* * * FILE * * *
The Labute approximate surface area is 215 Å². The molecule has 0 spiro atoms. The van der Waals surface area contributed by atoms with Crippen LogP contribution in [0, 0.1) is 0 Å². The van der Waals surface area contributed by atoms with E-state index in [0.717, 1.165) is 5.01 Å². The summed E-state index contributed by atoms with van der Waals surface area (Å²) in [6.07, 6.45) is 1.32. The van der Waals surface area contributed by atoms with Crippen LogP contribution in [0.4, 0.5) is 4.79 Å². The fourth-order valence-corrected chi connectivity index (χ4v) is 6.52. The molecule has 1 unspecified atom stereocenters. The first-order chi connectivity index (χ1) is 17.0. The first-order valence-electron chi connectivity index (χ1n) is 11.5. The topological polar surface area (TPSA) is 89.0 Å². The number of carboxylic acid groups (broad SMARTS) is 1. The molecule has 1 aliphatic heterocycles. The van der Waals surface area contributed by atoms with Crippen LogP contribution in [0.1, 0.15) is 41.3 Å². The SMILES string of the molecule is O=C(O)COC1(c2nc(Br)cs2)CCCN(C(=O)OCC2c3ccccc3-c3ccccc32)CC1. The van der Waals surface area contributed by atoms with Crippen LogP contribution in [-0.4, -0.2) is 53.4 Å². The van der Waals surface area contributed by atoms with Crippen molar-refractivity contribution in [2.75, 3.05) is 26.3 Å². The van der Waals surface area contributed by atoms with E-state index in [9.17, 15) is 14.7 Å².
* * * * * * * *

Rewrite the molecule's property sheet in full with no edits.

The Labute approximate surface area is 215 Å². The molecule has 0 spiro atoms. The van der Waals surface area contributed by atoms with Crippen LogP contribution in [0, 0.1) is 0 Å². The van der Waals surface area contributed by atoms with E-state index in [0.717, 1.165) is 5.01 Å². The summed E-state index contributed by atoms with van der Waals surface area (Å²) in [6.07, 6.45) is 1.32. The van der Waals surface area contributed by atoms with Crippen LogP contribution in [0.4, 0.5) is 4.79 Å². The fourth-order valence-corrected chi connectivity index (χ4v) is 6.52. The molecule has 1 unspecified atom stereocenters. The first-order chi connectivity index (χ1) is 17.0. The first-order valence-electron chi connectivity index (χ1n) is 11.5. The topological polar surface area (TPSA) is 89.0 Å². The number of carboxylic acid groups (broad SMARTS) is 1. The molecule has 1 aliphatic heterocycles. The van der Waals surface area contributed by atoms with Crippen LogP contribution in [0.1, 0.15) is 41.3 Å². The SMILES string of the molecule is O=C(O)COC1(c2nc(Br)cs2)CCCN(C(=O)OCC2c3ccccc3-c3ccccc32)CC1. The van der Waals surface area contributed by atoms with Crippen LogP contribution in [-0.4, -0.2) is 53.4 Å². The van der Waals surface area contributed by atoms with Crippen molar-refractivity contribution in [2.75, 3.05) is 26.3 Å². The van der Waals surface area contributed by atoms with E-state index in [9.17, 15) is 14.7 Å².